For Kids, iPod Touch is "Gateway Drug" to iPhone
Jim LiebeltJim is Senior Writer, Editor and Researcher for the HomeWord Center for Youth and Family at Azusa Pacific University. Jim has over 25 years of experience as a youth and family ministry specialist, and has been on the HomeWord staff since 1998. He has served over the years as a pastor, author, youth ministry trainer, adjunct college instructor and speaker. Jim’s culture blog and parenting articles appear on HomeWord.com. Jim is a contributing author of culture and parenting articles to Crosswalk.com. Jim and his wife Jenny live in Olympia, WA.
- 2009 Dec 09
The iPod touch is often viewed as the de facto replacement for the iPod line, which, despite owning 70 percent or more of the mobile music player market since early this decade, has started to show signs of decline. However, the iPod touch is serving an even more strategic role in popularizing the iPhone OS platform with a younger generation obsessed with social networking and gaming. When the Facebook generation is ready to graduate to a smartphone, chances are good that they will choose the platform on which they're already hooked.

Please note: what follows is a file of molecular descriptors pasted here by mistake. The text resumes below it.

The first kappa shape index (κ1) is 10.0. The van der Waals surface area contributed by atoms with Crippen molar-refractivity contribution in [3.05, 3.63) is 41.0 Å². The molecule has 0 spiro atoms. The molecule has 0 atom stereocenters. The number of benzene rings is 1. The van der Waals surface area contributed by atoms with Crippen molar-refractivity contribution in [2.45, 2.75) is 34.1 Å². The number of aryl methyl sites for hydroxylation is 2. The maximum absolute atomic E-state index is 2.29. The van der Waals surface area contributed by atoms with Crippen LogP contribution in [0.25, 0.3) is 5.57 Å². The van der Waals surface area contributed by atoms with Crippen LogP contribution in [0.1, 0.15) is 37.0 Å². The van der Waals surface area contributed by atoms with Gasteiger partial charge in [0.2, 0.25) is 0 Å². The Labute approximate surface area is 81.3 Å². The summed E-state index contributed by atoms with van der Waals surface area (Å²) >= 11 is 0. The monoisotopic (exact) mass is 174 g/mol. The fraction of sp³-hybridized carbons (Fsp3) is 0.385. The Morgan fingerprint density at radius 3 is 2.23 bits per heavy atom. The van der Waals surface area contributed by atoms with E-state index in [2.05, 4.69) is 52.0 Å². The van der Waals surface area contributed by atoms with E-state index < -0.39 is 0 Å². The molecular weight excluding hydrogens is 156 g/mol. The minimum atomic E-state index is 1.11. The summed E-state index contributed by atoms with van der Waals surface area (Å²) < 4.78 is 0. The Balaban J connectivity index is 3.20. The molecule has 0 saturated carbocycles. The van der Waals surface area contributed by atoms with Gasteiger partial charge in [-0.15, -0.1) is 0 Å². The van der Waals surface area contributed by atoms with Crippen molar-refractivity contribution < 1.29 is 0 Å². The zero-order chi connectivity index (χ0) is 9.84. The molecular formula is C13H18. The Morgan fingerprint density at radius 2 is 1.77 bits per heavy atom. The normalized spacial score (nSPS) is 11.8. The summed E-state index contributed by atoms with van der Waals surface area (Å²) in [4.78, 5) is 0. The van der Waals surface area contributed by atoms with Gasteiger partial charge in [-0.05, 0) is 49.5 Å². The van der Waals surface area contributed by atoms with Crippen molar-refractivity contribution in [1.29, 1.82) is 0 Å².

According to a report from analytics firm Flurry, Apple's iPod touch is growing its share of the mobile device space faster than even iPhone itself, and the combined platform is leaving competitors in the dust.
takeaway, as Flurry sees it, is that the iPod touch represents a major
strategic advantage for Apple over other advanced mobile platforms.
Tweens and teens flock to the iPod touch since it can play games and
access social networking sites like Facebook and MySpace, in addition
to playing music and video. "[The iPod touch] is trending younger in
terms of appeal," Peter Farago, Flurry's vice president of marketing,
told Ars. "These kids are hyper-connected, and technology is enabling
them to engage in social networking more often throughout the day."
These young users will build experience using the iPhone OS, amass a collection of games and other apps, have their music organized in iTunes, and collect all their friends' contact information over the course of owning an iPod touch. In a few years' time, these users will be far more likely to choose an iPhone over other competing mobile options.